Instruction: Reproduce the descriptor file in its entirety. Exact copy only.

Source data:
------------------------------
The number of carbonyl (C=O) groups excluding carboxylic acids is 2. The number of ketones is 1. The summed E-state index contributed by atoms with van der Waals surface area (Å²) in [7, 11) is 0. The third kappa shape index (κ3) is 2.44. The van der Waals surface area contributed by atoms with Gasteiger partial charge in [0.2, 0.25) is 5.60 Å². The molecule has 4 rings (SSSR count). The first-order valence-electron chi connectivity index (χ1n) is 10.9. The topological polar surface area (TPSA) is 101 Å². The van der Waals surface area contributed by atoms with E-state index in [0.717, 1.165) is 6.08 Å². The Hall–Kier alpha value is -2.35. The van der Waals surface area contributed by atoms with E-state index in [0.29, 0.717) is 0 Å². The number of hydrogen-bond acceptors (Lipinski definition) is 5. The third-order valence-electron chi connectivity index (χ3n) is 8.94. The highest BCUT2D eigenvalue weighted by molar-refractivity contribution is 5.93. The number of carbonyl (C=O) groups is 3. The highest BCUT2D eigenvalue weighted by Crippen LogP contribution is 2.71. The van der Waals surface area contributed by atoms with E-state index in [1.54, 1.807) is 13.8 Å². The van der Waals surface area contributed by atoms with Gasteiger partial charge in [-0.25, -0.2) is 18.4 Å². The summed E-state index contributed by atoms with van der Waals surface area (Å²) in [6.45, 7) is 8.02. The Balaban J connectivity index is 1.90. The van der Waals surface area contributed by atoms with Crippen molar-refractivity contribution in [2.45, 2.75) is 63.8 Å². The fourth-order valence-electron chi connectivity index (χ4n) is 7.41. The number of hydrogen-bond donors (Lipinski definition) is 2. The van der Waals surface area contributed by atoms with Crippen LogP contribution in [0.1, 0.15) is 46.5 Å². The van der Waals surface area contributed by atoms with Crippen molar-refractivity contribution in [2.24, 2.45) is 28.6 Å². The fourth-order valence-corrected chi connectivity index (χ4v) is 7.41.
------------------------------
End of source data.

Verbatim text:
The number of carbonyl (C=O) groups excluding carboxylic acids is 2. The number of ketones is 1. The summed E-state index contributed by atoms with van der Waals surface area (Å²) in [7, 11) is 0. The third kappa shape index (κ3) is 2.44. The van der Waals surface area contributed by atoms with Gasteiger partial charge in [0.2, 0.25) is 5.60 Å². The molecule has 4 rings (SSSR count). The first-order valence-electron chi connectivity index (χ1n) is 10.9. The topological polar surface area (TPSA) is 101 Å². The van der Waals surface area contributed by atoms with E-state index in [0.717, 1.165) is 6.08 Å². The Hall–Kier alpha value is -2.35. The van der Waals surface area contributed by atoms with E-state index in [0.29, 0.717) is 0 Å². The number of hydrogen-bond acceptors (Lipinski definition) is 5. The third-order valence-electron chi connectivity index (χ3n) is 8.94. The highest BCUT2D eigenvalue weighted by molar-refractivity contribution is 5.93. The number of carbonyl (C=O) groups is 3. The highest BCUT2D eigenvalue weighted by Crippen LogP contribution is 2.71. The van der Waals surface area contributed by atoms with E-state index in [1.54, 1.807) is 13.8 Å². The van der Waals surface area contributed by atoms with Gasteiger partial charge in [-0.25, -0.2) is 18.4 Å². The summed E-state index contributed by atoms with van der Waals surface area (Å²) in [6.45, 7) is 8.02. The Balaban J connectivity index is 1.90. The van der Waals surface area contributed by atoms with Crippen molar-refractivity contribution in [2.45, 2.75) is 63.8 Å². The fourth-order valence-electron chi connectivity index (χ4n) is 7.41. The number of hydrogen-bond donors (Lipinski definition) is 2. The van der Waals surface area contributed by atoms with Crippen LogP contribution in [0.1, 0.15) is 46.5 Å². The van der Waals surface area contributed by atoms with Crippen molar-refractivity contribution in [2.24, 2.45) is 28.6 Å². The fourth-order valence-corrected chi connectivity index (χ4v) is 7.41.